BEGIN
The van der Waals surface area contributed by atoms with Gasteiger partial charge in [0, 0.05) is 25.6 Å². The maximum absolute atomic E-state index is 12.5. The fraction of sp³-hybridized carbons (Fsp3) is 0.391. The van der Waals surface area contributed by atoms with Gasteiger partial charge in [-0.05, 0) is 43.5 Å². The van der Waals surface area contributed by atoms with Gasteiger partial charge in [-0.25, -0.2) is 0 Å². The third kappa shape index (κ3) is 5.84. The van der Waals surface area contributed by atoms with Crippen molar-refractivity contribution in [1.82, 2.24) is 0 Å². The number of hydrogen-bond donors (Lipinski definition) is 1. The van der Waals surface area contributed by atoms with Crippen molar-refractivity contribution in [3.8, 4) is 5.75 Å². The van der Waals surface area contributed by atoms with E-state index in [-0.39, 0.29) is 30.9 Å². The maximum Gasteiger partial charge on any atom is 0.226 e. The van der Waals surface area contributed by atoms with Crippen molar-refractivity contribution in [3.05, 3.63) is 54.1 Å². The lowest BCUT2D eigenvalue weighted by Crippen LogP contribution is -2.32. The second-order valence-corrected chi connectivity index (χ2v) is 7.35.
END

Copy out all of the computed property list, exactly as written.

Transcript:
The van der Waals surface area contributed by atoms with Gasteiger partial charge in [0, 0.05) is 25.6 Å². The maximum absolute atomic E-state index is 12.5. The fraction of sp³-hybridized carbons (Fsp3) is 0.391. The van der Waals surface area contributed by atoms with Gasteiger partial charge in [-0.05, 0) is 43.5 Å². The van der Waals surface area contributed by atoms with Gasteiger partial charge in [-0.25, -0.2) is 0 Å². The third kappa shape index (κ3) is 5.84. The van der Waals surface area contributed by atoms with Crippen molar-refractivity contribution in [1.82, 2.24) is 0 Å². The number of hydrogen-bond donors (Lipinski definition) is 1. The van der Waals surface area contributed by atoms with Crippen molar-refractivity contribution in [3.8, 4) is 5.75 Å². The van der Waals surface area contributed by atoms with E-state index in [-0.39, 0.29) is 30.9 Å². The maximum Gasteiger partial charge on any atom is 0.226 e. The van der Waals surface area contributed by atoms with Crippen molar-refractivity contribution in [3.05, 3.63) is 54.1 Å². The lowest BCUT2D eigenvalue weighted by Crippen LogP contribution is -2.32. The second-order valence-corrected chi connectivity index (χ2v) is 7.35.